- June 12, 2018
When you fly, you are subjected to a lot of requirements when passing through a security checkpoint. You have to take off your belt and jacket, remove everything from your pockets, you can’t carry in liquids more than 3 ounces and on and on. When someone, many years ago, devised a way to carry a bomb in their shoes, we were all required to take our shoes off when we passed through security. Of course, there are ways around these things by getting a background check and giving up your fingerprints. However, even after doing all that, you still have to pass through metal detectors and you still can’t bring in liquids. Despite all these restrictions, people still manage to get knives, liquids and other supposedly banned items through security.
When I was in college, many years ago, I had a job doing physical security. What I knew then was that being visible, so everyone was aware there was a security presence who would step in if it was necessary, was often adequate to keep incidents from happening. Does either the Transportation Security Administration (TSA) or my own presence completely keep bad things from happening? Of course not. In security circles, what the TSA does is called security theater. It provides the illusion of security. This sounds derogatory and dismissive. The fact of the matter is that just having that presence keeps random people from doing stupid things on a spur of the moment. Will it keep determined people out? No, but that’s not really the point anyway.
While the illusion of security can often have benefits, there are also a lot of downsides. Where it is especially an issue is when it comes to information security. Too many times when I did security consulting, I was asked by clients to provide a security assessment that was primarily focused on making them compliant with some set of requirements, whether for payment card processing, health care or maybe regulations or laws. Often, the most sensitive or vulnerable parts of the organization were out of scope. There is rarely enough time to do a thorough analysis of an entire network. Getting a report indicating that very little was found can provide some executives and other leadership the belief that they can’t be compromised.
This is where the illusion of security is very dangerous. Anytime someone gives you the sense that you are safe from attack or compromise, you are potentially in an even more dangerous situation. If you get a good “health check” from a security assessment or penetration test, take it for what it is — a snapshot with a very limited view.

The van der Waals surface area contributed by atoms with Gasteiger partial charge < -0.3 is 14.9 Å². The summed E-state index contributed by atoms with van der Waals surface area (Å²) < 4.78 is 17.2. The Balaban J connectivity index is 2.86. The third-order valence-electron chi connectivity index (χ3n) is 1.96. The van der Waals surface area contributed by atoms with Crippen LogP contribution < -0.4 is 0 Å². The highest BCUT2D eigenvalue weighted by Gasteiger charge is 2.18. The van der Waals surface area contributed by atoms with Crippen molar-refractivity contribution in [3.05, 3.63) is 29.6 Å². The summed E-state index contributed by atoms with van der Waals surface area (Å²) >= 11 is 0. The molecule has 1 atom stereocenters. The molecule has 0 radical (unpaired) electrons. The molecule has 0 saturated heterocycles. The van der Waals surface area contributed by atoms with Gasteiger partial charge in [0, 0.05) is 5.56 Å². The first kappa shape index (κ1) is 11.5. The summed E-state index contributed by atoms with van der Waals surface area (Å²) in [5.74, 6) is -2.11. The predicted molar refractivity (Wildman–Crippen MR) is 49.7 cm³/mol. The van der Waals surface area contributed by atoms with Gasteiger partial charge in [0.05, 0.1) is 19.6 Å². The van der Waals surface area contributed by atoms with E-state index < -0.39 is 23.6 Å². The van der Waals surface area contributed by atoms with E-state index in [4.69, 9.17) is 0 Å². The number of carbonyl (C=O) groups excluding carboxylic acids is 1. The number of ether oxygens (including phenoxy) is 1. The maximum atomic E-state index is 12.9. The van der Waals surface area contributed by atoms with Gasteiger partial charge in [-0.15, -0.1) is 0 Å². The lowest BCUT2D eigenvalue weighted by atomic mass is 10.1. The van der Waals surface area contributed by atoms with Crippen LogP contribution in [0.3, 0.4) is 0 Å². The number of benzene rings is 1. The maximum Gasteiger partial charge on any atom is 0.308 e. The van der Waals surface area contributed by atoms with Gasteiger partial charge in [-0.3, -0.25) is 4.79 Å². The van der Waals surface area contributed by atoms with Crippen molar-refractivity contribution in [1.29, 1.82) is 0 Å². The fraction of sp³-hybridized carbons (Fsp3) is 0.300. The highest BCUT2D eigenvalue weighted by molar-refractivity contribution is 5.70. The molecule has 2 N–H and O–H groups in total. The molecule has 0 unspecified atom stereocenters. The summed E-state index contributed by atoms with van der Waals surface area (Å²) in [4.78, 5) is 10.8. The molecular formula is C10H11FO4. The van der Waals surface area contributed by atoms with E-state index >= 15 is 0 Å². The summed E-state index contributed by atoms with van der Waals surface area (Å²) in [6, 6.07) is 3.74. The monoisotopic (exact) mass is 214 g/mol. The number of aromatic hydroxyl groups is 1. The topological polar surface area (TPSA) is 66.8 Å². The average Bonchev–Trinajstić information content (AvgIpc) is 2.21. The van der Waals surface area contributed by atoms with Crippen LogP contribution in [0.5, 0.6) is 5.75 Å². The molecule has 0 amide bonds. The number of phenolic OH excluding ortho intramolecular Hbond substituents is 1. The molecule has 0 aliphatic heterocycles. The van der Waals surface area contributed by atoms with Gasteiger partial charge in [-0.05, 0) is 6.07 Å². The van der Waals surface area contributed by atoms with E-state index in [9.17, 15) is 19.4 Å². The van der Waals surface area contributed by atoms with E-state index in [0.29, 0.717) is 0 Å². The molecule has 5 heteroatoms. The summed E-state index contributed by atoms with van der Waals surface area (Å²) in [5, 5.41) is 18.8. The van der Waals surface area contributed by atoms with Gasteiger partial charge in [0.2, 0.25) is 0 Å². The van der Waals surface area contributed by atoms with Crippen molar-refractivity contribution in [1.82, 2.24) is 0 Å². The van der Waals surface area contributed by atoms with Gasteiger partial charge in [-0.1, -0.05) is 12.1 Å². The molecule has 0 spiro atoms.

These tests are not the only place where you can start to get the illusion that you are safe and protected. Vendors often sell elaborate, end-to-end solutions. Without any intention to impugn such vendors, what you are buying into there is the lens of a single company. Everyone has a bias because everyone sees things differently. Getting multiple views into what’s happening in your organization from the standpoint of information security can be very valuable. However, that’s not to say more is necessarily better. More information can be a good way to blind yourself because it takes so much time and effort to sift through all the data you have acquired.
Perhaps even worse than a single vendor, end-to-end solution, though, is having multiple vendors whose products can’t communicate effectively. You may have the latest and greatest in information security technology but if the different pieces can’t play nicely together, you’re in a far worse position because you believe all the components will “do the right thing.” Modern attacks, though, are complex and far-ranging. You need to be able to correlate events across multiple devices to get a broader sense of an attacker’s actions. If you aren’t getting all the details from all the devices, you’re going to miss when the bad guys get in.
This sounds bleak, for sure. It’s complicated. There aren’t perfect answers to these challenges. The important thing is to bring it back to basics — understand what the problems you have are, what resources you want to protect, and what adversaries you are most concerned about. All of this should be done rationally and realistically and not motivated by fear, uncertainty or doubt. It’s better to make decisions from a position of knowledge and awareness.